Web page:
If you’ve ever been to Thailand, a taste of this Thai chef’s fried rice, papaya salad, or pad thai will immediately transport you back. The food is bursting with authentic flavor and nothing costs more than 30 shekels, or $8.50 — a steal compared to the $12+ meals at every other Asian restaurant in the city.

 

Saluf & Sons

Best Places to Eat in Tel Aviv

The flavorful, home-cooked Yemenite food served in a sit-down restaurant at street food prices makes this place a local favorite in Tel Aviv’s hip Florentin neighborhood. With friendly staff and good vibes, this is the perfect place for a cheap lunch or dinner.

While not every item on the menu at Saluf & Sons comes in under $10, most of them do, and their happy hour menu from 5-7pm every weekday has all the most popular menu items for 17 to 20 shekels (about $4-5).

If you’ve never had Yemenite food, this is a great place to start. They serve Israeli classics like shakshuka and hummus, as well as gluttonous Yemenite favorites like couscous stews, malawach, and jachnun.

 

HaKosem

Best Places to Eat in Tel Aviv

Finally, no visit to Tel Aviv would be complete without some classic Middle Eastern cuisine and this restaurant, whose name literally translates to “the magician,” is the real deal. The food lives up to its name, everything on the menu is truly magical.

While HaKosem does have some higher-priced meat dishes, there’s no need to spend more than $10, as everything at this Tel Aviv favorite is delicious. The smell of freshly fried falafel and slow-cooking shawarma fills the street, and the options are practically endless. Any type of Middle Eastern food you’ve ever wanted can be found here.

Be forewarned, though — this place is so good that the line often snakes around the corner, so come early!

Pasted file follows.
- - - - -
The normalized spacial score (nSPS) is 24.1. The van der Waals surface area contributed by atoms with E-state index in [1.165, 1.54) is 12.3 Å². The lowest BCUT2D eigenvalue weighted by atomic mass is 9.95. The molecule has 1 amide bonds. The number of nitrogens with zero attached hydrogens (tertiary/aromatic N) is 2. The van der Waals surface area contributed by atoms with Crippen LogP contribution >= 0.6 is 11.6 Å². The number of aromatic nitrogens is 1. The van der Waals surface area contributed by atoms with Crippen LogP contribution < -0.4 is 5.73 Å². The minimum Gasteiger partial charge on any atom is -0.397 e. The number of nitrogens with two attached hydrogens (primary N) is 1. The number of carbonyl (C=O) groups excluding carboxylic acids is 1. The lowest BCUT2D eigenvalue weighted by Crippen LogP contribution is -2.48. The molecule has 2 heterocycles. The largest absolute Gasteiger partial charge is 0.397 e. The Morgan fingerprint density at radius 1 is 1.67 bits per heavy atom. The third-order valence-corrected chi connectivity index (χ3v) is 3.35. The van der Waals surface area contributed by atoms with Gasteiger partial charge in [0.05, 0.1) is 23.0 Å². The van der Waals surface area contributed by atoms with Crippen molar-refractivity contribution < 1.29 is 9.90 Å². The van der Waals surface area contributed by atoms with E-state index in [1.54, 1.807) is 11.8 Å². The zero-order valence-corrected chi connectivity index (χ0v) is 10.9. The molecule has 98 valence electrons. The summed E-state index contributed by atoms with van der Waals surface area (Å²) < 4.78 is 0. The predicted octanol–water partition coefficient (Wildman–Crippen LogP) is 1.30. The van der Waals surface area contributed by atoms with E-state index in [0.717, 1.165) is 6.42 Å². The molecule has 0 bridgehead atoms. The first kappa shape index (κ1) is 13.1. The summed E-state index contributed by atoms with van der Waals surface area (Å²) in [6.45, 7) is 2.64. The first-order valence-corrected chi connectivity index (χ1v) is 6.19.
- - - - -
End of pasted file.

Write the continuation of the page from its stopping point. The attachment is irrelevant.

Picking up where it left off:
There you have it: The 6 best places to eat in Tel Aviv for under $10.

There is no limit to the types of food to be discovered in Tel Aviv, it’s a truly international city and its food (and this list) reflects that. No matter what your heart (or stomach) desires, this coastal city is the place to find it. 

 

Author’s Favorite Travel Gear

 
                              

Laser Lite Foam Earplugs: Earplugs are essential to ensure a great night’s sleep during any kind of travel or transportation. They’re also great if you’re sharing a room with others or your accommodations are on a busy street.

Texsport Waterproof Plastic Pouch Utility Bags: These bags are great for packing your toiletries and liquids. You can also use them to protect your phone, passport, and other valuables from getting wet during day trips.

Skin, Face, and Hand Wipes Travel Pack: These are good for any situation — taking off makeup, cleaning your hands before eating, or wiping up after doing outdoor activities. I always keep a spare pack in my purse or backpack.

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Shira Pik-Nathan

Shira is a 25-year-old expat from Philadelphia who moved to Israel three years ago for a one-year teaching program and never left. She currently works for a nonprofit and enjoys yoga, travel, reading, cooking, and running. Shira fell in love with travel while studying abroad in Spain during college, took her first long-term backpacking trip this year, and hopes to take another one sometime soon!